“Yes,” Petronella agreed. “According to IHS Markit data there are an average of 14 new transmission programs released annually by the OEMs. Those are truly new transmissions as opposed to a variant of an existing one. That’s substantially higher than just 10 years ago. In order for us to keep pace with these technology changes, we have to produce a similar level of output in kits.
Ross explained, “That’s data that we use in our process-driven approach. We monitor what transmissions are going into vehicles through data provided by the vehicle manufacturers. Also included are forecasts, currently out to 2026, that allow us to know the planned production of every make and model combination world-wide including the specific engine and transmission that will be used. It doesn’t tell us everything about the multiple version units, but it does give us a good idea of what’s coming.
Petronella said that the current strategy for product development is one of being first to market. “Over the past five or six years we’ve attempted to release our kits to the market sooner than we had historically. There are cases in which we’re releasing a kit a year after the transmission first went into production. In such cases we’re aware that in the independent aftermarket these units aren’t going to be repaired yet, but we would rather have that product available to the aftermarket before there’s an absolute need.”
Concluding, Ciszczon observed, “Our goal is the same today as when you wrote about us in 1982: to provide the highest quality to be found in the entire aftermarket.” TD
“Many people in the aftermarket have seen a recent series of videos produced with stunt driver and semi-truck racer Mike Ryan,” said Freudenberg-NOK’s Chris Petronella. “I started with the company as a product technician for the TransTec power steering product line. Part of that job is fielding technical inquiry calls that come in either directly or through customer service. I answered one of those calls one day and this guy says he’s Mike Ryan and he’s having steering issues. I wasn’t aware of who Mike Ryan was, but he told me he raced a semi-truck up Pike’s Peak. That day we sent him a couple of steering kits to help him out.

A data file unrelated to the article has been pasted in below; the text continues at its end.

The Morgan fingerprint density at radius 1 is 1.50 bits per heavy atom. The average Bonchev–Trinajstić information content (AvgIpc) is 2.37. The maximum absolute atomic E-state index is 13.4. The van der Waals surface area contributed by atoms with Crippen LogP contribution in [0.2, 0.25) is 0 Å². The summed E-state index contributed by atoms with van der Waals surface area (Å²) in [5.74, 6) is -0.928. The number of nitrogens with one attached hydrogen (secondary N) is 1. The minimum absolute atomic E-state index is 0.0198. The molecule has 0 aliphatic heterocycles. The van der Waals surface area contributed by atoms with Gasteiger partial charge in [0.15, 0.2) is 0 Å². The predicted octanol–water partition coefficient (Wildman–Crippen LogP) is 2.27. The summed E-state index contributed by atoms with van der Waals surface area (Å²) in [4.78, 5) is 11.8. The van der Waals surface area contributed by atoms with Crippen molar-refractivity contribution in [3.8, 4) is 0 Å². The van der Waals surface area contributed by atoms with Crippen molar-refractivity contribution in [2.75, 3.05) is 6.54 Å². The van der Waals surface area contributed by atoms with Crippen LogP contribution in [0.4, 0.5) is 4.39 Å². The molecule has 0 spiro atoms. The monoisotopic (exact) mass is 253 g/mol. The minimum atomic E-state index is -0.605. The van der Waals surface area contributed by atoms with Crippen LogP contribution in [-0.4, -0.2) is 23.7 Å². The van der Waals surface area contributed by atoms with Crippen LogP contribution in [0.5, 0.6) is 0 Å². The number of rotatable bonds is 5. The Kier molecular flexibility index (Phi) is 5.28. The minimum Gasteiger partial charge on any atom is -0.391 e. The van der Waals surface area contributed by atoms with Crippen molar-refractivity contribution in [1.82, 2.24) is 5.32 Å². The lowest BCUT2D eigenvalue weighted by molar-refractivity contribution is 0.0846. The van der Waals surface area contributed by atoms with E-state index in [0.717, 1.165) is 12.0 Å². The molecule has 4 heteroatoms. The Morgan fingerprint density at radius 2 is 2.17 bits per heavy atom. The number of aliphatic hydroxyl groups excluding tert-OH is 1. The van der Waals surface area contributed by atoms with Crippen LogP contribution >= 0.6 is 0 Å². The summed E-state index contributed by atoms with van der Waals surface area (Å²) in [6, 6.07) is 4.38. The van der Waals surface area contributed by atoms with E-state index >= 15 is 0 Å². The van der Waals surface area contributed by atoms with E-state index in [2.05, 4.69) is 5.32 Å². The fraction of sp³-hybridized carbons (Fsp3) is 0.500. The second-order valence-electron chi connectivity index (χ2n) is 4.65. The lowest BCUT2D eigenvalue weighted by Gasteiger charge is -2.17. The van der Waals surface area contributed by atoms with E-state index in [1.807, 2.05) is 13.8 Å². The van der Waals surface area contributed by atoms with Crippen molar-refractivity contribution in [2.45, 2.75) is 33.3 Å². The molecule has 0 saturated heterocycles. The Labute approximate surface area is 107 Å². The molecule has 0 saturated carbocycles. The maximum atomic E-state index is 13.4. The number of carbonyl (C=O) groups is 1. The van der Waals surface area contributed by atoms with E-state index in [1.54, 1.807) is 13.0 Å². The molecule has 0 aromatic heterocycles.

“Being curious, after we got off the phone, I Googled Mike Ryan and found out he wasn’t just a guy who races up Pike’s Peak, he’s the holder of multiple records in that particular class of semi racers. Racing is his hobby. His job is being a stunt driver and stunt coordinator in Hollywood. His work is seen in Terminator 2 and all of the Fast and Furious Movies.
“After our initial phone conversation, he stayed periodically in contact with us. Eventually, we made a video with him that led to an entire campaign of promotional videos created to raise brand awareness, not only for TransTec, but another brand we’ve introduced to the North American aftermarket, Corteco. The TransTec brand is known for delivering quality, service and engineered solutions to rebuilders through its application knowledge and sealing expertise. The Corteco brand provides the same quality and service with Freudenberg and NOK sealing, vibration control and cabin air filtration spare parts to the independent aftermarket, primarily servicing European and Asian vehicles.”